Five Leadership Lessons from Muhammad Ali

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Last week a modern legend passed away. Cassius Clay, more commonly known as Muhammad Ali, was 74 when he died. Amidst his colorful, quotable, and controversial life, Ali’s story provides some timeless lessons for leaders. Here are five leadership lessons that we can learn from the boxer known as The Champ.

Setbacks Provide New Opportunities: As a 12 year-old, Cassius Clay had his brand new Schwinn bicycle stolen while he attended an event. When he reported it to a local policeman, he was invited to start coming to the gym and a boxer was born. One cannot help but wonder what would have occurred had this theft not occurred! Setbacks are difficult but they can provide leaders with new opportunities.

Your Past Does not Determine Your Future. Ali changed his named, in part, because “Cassius Clay is a slave name – I didn’t choose it and I don’t want it”. He was the grandson of a slave living in the heart of segregated Kentucky and Muhammad Ali wanted to ensure that he defied the odds. As a result, he became one of the most famous athletes in modern history. Like Ali, successful leaders and organizations achieve things which defy circumstances.

Effort is Required. As a teen, Ali jogged his Louisville neighborhood in steel-toed work boots to improve his conditioning. He spent several months training in Zaire prior to the famed ‘Rumble in the Jungle’. As a result of practicing in the heat, he developed a boxing strategy which would conserve energy (known as the‘rope-a-dope’ tactic). This stratagem helped him avoid the fatigue which Foreman encountered and resulted in his win. Like Cassius Clay, effective leaders understand what they are up against and put in the effort required to be great.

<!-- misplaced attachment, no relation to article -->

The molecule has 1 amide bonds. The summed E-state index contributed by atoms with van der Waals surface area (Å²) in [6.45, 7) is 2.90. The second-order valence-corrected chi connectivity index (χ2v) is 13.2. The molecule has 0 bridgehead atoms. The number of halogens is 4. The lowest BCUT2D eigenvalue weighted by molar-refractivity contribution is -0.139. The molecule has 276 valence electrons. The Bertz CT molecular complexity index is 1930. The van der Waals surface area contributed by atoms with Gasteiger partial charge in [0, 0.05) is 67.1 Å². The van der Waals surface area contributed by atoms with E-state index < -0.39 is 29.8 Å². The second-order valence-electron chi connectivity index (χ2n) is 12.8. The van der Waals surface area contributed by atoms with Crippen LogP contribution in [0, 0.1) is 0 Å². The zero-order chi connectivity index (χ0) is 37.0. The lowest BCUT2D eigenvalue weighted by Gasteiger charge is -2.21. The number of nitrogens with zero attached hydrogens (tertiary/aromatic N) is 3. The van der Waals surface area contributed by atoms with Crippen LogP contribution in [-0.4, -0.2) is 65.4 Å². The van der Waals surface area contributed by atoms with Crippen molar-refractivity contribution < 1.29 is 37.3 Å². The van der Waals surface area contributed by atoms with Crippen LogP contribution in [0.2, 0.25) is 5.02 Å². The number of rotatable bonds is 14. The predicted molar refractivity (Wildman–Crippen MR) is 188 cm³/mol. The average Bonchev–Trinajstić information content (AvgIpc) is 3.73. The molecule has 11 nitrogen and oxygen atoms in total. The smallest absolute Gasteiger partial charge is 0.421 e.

Agility Rules. Amongst his many quotable phrases, Ali may be best known for saying, “Float like a butterfly, sting like a bee, your hands can’t hit what your eyes can’t see”. At the heart of this quote is a theme of agility. In fact, two of Ali’s five losses occurred after he came out of retirement – a period when his physical agility was waning (he won 56 matches). Like a boxer, successful organizations must adapt to the many things that are thrown at them and this requires constant agility.

Your Greatest Battles Will Be Unexpected: While ‘The Rumble in the Jungle’ is likely his greatest feat as a boxer, Ali’s greatest battle may have been in the latter years of his life. Since 1981, Ali battled Parkinson’s disease. Effective organizations strategize, work hard and develop agility. However, their greatest challenges will typically come from things they do not see coming.

Cassius Clay/Muhammad Ali

1942-2016


Head Shot

Jeff Suderman is a futurist, consultant, and professor who works in the field of organizational development. He partners with clients to improve culture, leadership, teamwork, organizational alignment, strategy and organizational future-readiness. He resides in Palm Desert, California. Twitter: @jlsuderman Email: jeff@jeffsuderman.com

Source:

Curwen, Thomas, & Kennedy, J.M. (Sunday, June 5, 2016). Los Angeles Times.

 

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